The Fourth Department, suppressing the drugs found in defendant’s car and defendant’s related statements, determined the consent to search was not voluntarily given. The officer told the defendant he would be happy to apply for a warrant but defendant would be detained until the warrant was obtained. However, the officer told the defendant, if he consented to the search he would be allowed to leave, even if contraband were found. The officer did not have probable cause to search the car, so his claim he would be happy to procure a warrant was misleading:
… [T]he record establishes that defendant consented to the search of his vehicle with the understanding that, if he refused, the detective would obtain a warrant and search the vehicle anyway, and that in the meantime the vehicle would be detained at the scene. We note that a suspect’s consent to search that is based on threatened action by the police is deemed voluntary only where there are valid legal grounds for the threatened action … . Further, we agree with defendant that the voluntariness of his consent therefore turns on whether the detective could lawfully have obtained a search warrant, which may be issued “only upon a showing of probable cause to believe that a crime has occurred, is occurring, or is about to occur” … .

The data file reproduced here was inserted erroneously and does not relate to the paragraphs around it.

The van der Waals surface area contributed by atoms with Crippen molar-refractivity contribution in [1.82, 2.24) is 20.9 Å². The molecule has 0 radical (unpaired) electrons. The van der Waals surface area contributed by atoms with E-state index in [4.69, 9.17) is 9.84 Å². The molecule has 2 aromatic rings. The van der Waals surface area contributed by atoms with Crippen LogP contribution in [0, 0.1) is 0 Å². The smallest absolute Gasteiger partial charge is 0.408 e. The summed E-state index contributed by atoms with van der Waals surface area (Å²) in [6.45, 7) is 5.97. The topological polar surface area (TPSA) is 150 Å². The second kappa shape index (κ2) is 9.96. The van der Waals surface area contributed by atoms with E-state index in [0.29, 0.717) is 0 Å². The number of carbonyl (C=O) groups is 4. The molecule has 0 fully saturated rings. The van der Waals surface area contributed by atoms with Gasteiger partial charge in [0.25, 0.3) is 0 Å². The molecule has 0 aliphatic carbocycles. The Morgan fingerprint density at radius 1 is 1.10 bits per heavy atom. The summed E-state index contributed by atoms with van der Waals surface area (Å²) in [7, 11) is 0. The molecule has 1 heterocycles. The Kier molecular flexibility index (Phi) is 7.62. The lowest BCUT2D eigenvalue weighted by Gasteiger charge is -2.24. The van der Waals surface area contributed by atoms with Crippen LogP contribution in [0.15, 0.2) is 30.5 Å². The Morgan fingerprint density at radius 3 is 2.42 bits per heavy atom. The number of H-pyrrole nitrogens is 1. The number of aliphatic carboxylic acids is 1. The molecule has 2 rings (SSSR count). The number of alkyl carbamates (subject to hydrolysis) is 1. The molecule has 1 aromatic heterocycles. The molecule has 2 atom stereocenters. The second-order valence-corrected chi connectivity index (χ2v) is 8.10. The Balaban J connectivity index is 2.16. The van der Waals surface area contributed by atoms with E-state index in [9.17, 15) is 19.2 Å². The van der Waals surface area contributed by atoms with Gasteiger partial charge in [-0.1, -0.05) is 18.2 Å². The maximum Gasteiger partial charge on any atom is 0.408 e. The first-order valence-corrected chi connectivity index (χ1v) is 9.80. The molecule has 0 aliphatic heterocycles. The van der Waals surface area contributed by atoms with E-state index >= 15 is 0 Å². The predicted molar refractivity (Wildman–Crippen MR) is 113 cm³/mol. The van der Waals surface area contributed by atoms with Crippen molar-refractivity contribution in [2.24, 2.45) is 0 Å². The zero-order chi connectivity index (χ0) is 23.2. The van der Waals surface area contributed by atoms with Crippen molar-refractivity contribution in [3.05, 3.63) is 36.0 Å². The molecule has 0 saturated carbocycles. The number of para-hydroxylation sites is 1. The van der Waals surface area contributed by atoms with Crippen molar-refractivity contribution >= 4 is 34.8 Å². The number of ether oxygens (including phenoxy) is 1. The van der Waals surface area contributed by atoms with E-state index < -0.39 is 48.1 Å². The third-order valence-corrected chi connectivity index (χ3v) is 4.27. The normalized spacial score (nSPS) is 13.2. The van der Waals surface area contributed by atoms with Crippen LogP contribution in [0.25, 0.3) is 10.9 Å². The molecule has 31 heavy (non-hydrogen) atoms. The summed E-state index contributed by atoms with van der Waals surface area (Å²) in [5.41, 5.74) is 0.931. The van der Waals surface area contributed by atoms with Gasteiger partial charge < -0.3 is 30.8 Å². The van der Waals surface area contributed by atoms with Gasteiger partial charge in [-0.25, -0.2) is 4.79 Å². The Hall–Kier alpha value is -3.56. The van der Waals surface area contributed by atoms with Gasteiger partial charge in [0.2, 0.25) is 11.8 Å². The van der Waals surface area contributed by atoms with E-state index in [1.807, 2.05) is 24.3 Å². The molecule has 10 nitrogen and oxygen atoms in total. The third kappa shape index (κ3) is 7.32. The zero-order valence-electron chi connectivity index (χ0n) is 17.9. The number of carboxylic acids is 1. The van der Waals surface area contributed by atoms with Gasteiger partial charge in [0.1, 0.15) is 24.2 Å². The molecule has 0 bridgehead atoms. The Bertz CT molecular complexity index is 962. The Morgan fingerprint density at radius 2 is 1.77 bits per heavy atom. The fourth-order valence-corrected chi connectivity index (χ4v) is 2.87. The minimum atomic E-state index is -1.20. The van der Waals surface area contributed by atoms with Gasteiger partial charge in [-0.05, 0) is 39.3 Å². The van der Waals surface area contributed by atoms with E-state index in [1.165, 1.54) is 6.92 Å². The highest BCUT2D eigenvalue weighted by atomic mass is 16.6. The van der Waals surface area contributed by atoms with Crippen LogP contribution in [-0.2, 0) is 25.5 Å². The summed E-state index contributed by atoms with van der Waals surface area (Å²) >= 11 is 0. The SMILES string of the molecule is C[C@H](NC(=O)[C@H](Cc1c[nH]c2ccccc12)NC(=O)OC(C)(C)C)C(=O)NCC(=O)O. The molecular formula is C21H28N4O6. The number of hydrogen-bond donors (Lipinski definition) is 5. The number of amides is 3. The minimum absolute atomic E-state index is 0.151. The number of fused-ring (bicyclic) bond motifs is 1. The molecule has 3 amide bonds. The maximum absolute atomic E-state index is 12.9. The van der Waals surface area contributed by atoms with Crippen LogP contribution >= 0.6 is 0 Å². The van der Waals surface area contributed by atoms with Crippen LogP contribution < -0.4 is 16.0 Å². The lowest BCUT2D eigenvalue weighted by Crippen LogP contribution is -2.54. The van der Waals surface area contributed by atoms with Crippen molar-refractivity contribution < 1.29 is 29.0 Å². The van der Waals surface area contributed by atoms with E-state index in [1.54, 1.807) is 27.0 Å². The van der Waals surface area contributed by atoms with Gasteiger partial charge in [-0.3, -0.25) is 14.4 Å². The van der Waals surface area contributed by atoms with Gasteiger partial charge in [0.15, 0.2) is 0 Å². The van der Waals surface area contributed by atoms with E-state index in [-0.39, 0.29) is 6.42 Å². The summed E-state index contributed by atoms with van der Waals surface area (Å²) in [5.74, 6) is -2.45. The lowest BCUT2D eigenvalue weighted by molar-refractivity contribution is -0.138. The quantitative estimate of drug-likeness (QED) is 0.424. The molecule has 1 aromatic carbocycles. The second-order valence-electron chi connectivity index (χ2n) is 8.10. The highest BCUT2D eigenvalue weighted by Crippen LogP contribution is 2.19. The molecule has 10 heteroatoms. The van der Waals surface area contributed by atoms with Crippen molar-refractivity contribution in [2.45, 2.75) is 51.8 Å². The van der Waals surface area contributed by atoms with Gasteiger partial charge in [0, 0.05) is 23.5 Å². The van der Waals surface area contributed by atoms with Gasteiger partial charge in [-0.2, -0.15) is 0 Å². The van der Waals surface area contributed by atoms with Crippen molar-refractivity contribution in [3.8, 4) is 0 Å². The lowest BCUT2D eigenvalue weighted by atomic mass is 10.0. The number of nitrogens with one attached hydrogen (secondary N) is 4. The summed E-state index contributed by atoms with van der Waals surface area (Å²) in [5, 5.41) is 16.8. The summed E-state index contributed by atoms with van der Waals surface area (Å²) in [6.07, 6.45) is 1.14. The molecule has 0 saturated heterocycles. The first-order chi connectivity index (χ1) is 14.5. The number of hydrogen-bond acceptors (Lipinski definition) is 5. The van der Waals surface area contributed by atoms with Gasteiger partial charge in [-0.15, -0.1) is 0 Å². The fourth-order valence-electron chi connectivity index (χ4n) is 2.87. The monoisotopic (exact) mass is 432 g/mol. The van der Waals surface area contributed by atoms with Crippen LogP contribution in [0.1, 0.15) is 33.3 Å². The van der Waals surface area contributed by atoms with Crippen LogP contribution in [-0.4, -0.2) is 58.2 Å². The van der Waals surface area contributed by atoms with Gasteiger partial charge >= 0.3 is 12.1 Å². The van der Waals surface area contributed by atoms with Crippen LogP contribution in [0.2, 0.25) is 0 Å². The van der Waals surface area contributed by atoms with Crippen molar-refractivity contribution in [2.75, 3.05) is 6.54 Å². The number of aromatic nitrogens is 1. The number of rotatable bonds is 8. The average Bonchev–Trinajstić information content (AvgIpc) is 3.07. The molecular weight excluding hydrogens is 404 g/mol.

In our view, the detective did not have probable cause to believe that defendant had committed a crime or that the vehicle contained contraband when defendant consented to the warrantless search, and, thus, the detective’s threat to obtain a search warrant was hollow and misleading. People v Barner, 2023 NY Slip Op 05839, Fourth Dept 11-17-23
Practice Point: If a defendant’s consent to a search is procured by a misleading statement by a police officer, the defendant’s consent is not voluntarily given.